Manufacturing work can be hazardous under any circumstances, but when other work is being done overhead there’s a new dimension of risk. Here’s a quick rundown of guidelines to avoid injury from falling or flying objects in a manufacturing facility.
The first and best idea is to arrange schedules so that when overhead work is done, the area below is clear. This is not always possible in a busy facility, but every effort should be made to keep areas below open by using appropriate barricades and warning signs. Never allow anyone to work beneath a moving load.
All personnel should wear hard hats, and those hard hats should be carefully maintained. Some cleaning agents, as well as heat and sunlight, can weaken the materials and reduce the impact resistance of a hard hat. Make sure team members know not to store their hard hats in the back window of a vehicle where they’re prone to sunlight degradation.
Any materials stored overhead should be stacked carefully to avoid falling, sliding or collapse. If storing boxed material, observe the instructions on the carton regarding the maximum number that should be stacked.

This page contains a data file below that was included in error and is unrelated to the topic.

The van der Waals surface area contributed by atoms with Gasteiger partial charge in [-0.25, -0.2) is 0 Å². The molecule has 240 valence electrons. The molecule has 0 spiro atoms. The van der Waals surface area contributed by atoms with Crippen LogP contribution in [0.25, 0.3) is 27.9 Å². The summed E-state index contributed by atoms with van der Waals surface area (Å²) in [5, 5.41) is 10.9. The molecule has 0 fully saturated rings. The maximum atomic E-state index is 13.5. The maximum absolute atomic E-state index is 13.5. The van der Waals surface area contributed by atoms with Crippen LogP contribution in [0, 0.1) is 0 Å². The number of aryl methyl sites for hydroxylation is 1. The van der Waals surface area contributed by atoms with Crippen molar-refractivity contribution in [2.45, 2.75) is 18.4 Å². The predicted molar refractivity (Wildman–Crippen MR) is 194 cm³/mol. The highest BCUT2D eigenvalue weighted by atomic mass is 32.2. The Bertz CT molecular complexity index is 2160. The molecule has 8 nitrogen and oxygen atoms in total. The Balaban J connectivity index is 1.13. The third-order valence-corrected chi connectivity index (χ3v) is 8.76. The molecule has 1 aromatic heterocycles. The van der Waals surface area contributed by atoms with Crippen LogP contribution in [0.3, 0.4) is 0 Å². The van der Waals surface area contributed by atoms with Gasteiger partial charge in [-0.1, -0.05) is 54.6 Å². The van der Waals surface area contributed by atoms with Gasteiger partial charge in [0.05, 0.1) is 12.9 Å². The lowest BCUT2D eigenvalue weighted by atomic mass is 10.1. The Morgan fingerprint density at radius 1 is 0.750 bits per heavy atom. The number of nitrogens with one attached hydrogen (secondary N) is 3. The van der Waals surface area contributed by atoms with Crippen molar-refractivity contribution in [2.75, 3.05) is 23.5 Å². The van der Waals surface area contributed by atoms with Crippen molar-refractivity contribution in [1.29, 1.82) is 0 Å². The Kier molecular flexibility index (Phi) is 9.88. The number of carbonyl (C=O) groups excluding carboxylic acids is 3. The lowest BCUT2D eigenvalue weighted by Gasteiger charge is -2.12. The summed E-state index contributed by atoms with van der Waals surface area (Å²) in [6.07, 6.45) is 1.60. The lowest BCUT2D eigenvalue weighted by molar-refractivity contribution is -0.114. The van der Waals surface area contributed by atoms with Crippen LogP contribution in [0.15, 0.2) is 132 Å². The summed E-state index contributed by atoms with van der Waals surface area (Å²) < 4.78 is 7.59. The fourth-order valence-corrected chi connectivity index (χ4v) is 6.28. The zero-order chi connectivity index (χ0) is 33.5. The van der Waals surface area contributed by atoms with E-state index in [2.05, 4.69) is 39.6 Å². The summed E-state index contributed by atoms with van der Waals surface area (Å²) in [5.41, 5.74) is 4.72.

Overhead work platforms should have toe boards to keep tools or materials from sliding off and endangering those below. All tools and materials should be secured, and overhead workers should be instructed not to put hand tools in their pockets, which creates a greater risk of the tool slipping out and falling. In certain longer-term situations, debris nets or canopies may be deployed. And work platforms or hoists should have appropriate safety rails and fall protection to protect both the overhead workers and those below.
Inspect hoists, wire rope, lifting chains and hooks before use to make sure all are in good condition, and never exceed the lifting capacity of a hoist.
But again, the very best way to prevent a falling or flying object accident is to keep the area below clear of personnel.
Questions about safety in the manufacturing workplace? Contact Consolidated Insurance.